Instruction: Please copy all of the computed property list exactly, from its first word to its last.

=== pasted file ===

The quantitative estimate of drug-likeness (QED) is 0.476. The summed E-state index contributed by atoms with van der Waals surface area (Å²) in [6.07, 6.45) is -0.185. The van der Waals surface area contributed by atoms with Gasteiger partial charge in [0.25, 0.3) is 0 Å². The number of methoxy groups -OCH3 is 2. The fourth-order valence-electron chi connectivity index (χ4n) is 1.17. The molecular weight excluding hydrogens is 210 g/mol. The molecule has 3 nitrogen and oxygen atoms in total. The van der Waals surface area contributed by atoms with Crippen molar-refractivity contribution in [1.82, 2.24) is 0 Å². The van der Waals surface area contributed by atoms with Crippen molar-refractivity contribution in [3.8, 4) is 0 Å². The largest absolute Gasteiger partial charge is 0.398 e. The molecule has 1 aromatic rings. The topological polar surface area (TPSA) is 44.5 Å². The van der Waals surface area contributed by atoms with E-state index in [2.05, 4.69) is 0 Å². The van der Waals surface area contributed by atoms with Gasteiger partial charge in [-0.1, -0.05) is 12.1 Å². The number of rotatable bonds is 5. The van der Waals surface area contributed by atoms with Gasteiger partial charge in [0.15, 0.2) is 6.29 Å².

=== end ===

The quantitative estimate of drug-likeness (QED) is 0.476. The summed E-state index contributed by atoms with van der Waals surface area (Å²) in [6.07, 6.45) is -0.185. The van der Waals surface area contributed by atoms with Gasteiger partial charge in [0.25, 0.3) is 0 Å². The number of methoxy groups -OCH3 is 2. The fourth-order valence-electron chi connectivity index (χ4n) is 1.17. The molecular weight excluding hydrogens is 210 g/mol. The molecule has 3 nitrogen and oxygen atoms in total. The van der Waals surface area contributed by atoms with Crippen molar-refractivity contribution in [1.82, 2.24) is 0 Å². The van der Waals surface area contributed by atoms with Crippen molar-refractivity contribution in [3.8, 4) is 0 Å². The largest absolute Gasteiger partial charge is 0.398 e. The molecule has 1 aromatic rings. The topological polar surface area (TPSA) is 44.5 Å². The van der Waals surface area contributed by atoms with E-state index in [2.05, 4.69) is 0 Å². The van der Waals surface area contributed by atoms with Gasteiger partial charge in [-0.1, -0.05) is 12.1 Å². The number of rotatable bonds is 5. The van der Waals surface area contributed by atoms with Gasteiger partial charge in [0.15, 0.2) is 6.29 Å².